0ChristianKl8yIt doesn't seem to be a post in Main but in Discussion.

I upvoted because somebody on the Internet said they were going to do something and then actually did it.

I upvoted out of gratitude for doing an experiment that involves personal sacrifice and has a high potential payoff for all of us, and to suggest that I eagerly await the cognitive battery results.

Harry Potter and the Methods of Rationality discussion thread, part 26, chapter 97

For Snape, I was specifically thinking of the scene in Dumbledore's office where Harry reveals that he knows about the prophecy and Snape reacts without hesitation as though he hadn't heard of it. Snape was also a double agent during the war, and continues to maintain close relationships with Dumbledore and Lucius Malfoy. His actions do seem crude, awkward, uncontrolled or mostly defensive in other scenes such as in the bullying arc or his conversation with Quirrell in the forbidden forest in Chapter 77. But then, one can act with false impulsiveness too.

I suppose the characters are in a cold war and in the shadow of a hot war. That circumstance makes "offensive" deception in one's social presentation more useful.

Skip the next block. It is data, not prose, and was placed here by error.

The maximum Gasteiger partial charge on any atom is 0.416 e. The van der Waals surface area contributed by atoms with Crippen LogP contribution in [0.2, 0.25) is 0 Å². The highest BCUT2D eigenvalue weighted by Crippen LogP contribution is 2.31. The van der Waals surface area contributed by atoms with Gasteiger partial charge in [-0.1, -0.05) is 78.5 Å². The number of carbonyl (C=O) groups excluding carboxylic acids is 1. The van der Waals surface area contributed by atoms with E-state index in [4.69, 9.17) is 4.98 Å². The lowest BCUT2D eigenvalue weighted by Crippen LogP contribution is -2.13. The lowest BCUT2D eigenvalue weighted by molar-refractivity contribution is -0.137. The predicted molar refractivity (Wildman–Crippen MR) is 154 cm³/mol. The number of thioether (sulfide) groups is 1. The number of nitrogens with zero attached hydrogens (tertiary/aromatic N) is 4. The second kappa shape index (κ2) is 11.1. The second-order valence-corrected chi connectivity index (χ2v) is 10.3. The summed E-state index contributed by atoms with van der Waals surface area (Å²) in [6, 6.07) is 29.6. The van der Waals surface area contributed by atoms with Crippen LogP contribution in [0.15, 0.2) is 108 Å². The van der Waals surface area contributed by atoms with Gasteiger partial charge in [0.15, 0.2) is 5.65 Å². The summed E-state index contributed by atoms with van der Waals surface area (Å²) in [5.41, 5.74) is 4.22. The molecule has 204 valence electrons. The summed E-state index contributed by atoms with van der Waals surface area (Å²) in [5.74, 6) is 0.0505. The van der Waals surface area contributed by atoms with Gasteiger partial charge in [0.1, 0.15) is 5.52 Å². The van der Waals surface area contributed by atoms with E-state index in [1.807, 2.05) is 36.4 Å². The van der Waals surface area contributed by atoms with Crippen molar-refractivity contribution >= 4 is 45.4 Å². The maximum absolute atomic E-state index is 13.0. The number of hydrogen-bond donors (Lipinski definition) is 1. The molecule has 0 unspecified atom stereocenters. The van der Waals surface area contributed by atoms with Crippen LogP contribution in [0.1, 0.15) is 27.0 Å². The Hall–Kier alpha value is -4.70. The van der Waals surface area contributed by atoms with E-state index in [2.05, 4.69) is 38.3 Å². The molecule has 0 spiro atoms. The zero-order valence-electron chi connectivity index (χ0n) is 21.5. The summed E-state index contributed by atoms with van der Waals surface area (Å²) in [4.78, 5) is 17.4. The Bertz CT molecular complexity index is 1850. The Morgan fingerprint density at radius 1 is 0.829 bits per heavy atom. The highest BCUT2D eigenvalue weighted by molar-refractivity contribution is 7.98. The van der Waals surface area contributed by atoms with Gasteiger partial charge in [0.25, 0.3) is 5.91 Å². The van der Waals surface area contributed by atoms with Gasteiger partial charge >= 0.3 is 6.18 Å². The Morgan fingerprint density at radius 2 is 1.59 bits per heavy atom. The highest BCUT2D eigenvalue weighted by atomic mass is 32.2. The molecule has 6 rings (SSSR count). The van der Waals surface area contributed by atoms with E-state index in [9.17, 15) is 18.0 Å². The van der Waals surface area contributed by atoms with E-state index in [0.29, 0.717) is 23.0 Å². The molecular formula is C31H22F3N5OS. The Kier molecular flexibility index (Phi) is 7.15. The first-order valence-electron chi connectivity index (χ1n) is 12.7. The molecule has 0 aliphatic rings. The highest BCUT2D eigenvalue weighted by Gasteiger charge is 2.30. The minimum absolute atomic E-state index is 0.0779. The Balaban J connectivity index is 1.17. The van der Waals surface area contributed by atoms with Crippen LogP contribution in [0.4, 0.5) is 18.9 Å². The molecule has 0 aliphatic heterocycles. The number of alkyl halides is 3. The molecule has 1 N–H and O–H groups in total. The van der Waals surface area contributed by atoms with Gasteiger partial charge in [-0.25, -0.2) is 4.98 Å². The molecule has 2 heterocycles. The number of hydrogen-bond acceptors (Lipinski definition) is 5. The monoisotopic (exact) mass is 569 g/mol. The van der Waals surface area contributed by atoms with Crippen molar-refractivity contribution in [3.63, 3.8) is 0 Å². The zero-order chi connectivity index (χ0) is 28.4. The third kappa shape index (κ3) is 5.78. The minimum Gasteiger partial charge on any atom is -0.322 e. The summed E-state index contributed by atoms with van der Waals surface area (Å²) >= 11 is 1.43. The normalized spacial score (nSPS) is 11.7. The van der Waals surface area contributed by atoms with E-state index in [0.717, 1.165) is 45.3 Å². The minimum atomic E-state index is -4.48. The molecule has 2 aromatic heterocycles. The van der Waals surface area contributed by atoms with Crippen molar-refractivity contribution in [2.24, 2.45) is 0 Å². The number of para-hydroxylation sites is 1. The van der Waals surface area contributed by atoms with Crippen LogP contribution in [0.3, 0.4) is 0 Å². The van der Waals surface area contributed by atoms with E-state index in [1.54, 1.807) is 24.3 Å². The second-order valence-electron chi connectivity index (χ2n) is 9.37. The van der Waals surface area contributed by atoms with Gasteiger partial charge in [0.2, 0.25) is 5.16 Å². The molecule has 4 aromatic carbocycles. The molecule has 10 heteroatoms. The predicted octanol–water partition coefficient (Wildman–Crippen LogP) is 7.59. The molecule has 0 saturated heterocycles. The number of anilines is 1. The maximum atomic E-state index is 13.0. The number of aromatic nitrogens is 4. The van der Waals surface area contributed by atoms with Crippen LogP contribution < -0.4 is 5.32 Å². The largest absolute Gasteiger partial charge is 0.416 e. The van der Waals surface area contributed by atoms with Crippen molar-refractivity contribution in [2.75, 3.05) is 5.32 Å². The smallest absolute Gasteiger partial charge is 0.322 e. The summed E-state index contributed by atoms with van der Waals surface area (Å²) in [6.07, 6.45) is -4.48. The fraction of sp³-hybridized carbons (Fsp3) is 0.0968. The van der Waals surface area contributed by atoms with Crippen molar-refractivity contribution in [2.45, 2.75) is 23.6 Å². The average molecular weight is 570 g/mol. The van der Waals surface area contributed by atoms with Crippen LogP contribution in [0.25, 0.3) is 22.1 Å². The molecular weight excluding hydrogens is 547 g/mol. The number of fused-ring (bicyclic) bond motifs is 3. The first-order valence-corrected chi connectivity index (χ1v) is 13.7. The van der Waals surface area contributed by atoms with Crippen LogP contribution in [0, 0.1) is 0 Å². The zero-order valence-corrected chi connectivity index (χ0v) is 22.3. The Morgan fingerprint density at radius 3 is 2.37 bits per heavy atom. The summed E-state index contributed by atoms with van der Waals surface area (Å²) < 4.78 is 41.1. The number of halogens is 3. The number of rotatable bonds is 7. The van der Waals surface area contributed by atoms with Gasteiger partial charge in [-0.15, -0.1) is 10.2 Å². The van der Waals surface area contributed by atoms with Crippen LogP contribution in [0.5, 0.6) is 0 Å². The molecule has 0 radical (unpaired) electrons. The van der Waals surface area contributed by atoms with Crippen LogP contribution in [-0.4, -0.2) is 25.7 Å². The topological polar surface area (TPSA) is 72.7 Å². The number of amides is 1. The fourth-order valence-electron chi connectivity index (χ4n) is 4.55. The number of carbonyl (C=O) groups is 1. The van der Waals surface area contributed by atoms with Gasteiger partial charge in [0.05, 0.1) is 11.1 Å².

7gattsuru8yThey're also in an environment where creating an artificial persona is not merely useful, but a fundamental survival tactic: each of these characters would be dead by now if they were not Occlumens (and Lord Mafloy is an Occlumens, see chapter 47), which requires the person to also juggle a separate and highly artificial persona. And of course, McGonagall acts similarly, even though her reaction is not similarly perfect, possibly because she's not a perfect Occlumens (and had just dealt with a full day of Rationalist!Harry). There's some correlation between IQ and various measures of social awareness, despite the stereotype to the opposite, but it is a learned ability and many experts either don't learn it, or harness it to different ends. Feymann's writings on public speaking and instruction suggest that he, for one example, was highly aware of how he made his words and how his public face appeared. At the same time, I'm not sure how much of that was foresight and how much was later introspection -- and artificially controlling the flow of a Congressional inquiry may be less 'creepy' than artificially controlling the flow of information to an eleven-year-old. ((Yudkowsky's style may be part of the issue, as well. As in /Three Worlds Collide/ and /Sword of Good/, character dialogue, even from 'normal' characters, comes across as artificial at times. That more than the complexity of thought may trigger the creepy vibe.))
Harry Potter and the Methods of Rationality discussion thread, part 26, chapter 97

Quirrell, Dumbledore, Snape, Harry, and (increasingly) Draco have something in common. They are all creepy. These characters are intentionally inauthentic - acting as though they posses the specific beliefs, preferences, and abilities that they want others to attribute to them.

I feel unusually strong revulsion about this kind of deception - more than toward someone hiding their faults to manage their appearance, much more than toward someone being tactful and withholding or biasing sensitive claims to avoid conflict.

When I try to unpack "creepy",... (read more)